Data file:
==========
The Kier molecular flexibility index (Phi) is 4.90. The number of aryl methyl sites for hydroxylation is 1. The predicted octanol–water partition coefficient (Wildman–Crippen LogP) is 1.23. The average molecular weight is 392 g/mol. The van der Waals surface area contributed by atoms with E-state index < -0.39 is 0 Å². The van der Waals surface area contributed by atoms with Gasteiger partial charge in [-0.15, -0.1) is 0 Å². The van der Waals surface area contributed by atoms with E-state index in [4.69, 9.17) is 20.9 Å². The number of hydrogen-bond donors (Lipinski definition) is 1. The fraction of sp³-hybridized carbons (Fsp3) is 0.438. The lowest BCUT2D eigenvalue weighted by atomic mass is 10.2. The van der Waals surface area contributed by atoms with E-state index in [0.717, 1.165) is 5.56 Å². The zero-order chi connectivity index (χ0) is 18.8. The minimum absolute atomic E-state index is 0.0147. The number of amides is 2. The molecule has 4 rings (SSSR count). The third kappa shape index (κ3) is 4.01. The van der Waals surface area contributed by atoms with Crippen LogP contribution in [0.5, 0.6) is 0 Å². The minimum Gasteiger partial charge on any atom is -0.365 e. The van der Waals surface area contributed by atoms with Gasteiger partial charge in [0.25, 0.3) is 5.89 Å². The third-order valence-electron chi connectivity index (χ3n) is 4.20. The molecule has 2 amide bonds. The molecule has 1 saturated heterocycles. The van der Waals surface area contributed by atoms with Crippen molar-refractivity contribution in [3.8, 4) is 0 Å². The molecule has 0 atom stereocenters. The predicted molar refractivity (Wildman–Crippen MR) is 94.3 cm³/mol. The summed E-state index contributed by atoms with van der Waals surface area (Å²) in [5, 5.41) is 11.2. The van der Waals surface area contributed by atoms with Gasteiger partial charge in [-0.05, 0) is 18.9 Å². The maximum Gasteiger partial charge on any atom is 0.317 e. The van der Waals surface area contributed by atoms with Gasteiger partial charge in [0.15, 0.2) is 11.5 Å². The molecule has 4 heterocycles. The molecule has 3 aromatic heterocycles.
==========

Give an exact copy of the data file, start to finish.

The Kier molecular flexibility index (Phi) is 4.90. The number of aryl methyl sites for hydroxylation is 1. The predicted octanol–water partition coefficient (Wildman–Crippen LogP) is 1.23. The average molecular weight is 392 g/mol. The van der Waals surface area contributed by atoms with E-state index < -0.39 is 0 Å². The van der Waals surface area contributed by atoms with Gasteiger partial charge in [-0.15, -0.1) is 0 Å². The van der Waals surface area contributed by atoms with E-state index in [4.69, 9.17) is 20.9 Å². The number of hydrogen-bond donors (Lipinski definition) is 1. The fraction of sp³-hybridized carbons (Fsp3) is 0.438. The lowest BCUT2D eigenvalue weighted by atomic mass is 10.2. The van der Waals surface area contributed by atoms with E-state index in [0.717, 1.165) is 5.56 Å². The zero-order chi connectivity index (χ0) is 18.8. The minimum absolute atomic E-state index is 0.0147. The number of amides is 2. The molecule has 4 rings (SSSR count). The third kappa shape index (κ3) is 4.01. The van der Waals surface area contributed by atoms with Crippen LogP contribution in [0.5, 0.6) is 0 Å². The minimum Gasteiger partial charge on any atom is -0.365 e. The van der Waals surface area contributed by atoms with Gasteiger partial charge in [0.25, 0.3) is 5.89 Å². The third-order valence-electron chi connectivity index (χ3n) is 4.20. The molecule has 2 amide bonds. The molecule has 1 saturated heterocycles. The van der Waals surface area contributed by atoms with Crippen molar-refractivity contribution in [3.8, 4) is 0 Å². The molecule has 0 atom stereocenters. The predicted molar refractivity (Wildman–Crippen MR) is 94.3 cm³/mol. The summed E-state index contributed by atoms with van der Waals surface area (Å²) in [5, 5.41) is 11.2. The van der Waals surface area contributed by atoms with Gasteiger partial charge in [-0.05, 0) is 18.9 Å². The maximum Gasteiger partial charge on any atom is 0.317 e. The van der Waals surface area contributed by atoms with Gasteiger partial charge in [0.15, 0.2) is 11.5 Å². The molecule has 4 heterocycles. The molecule has 3 aromatic heterocycles.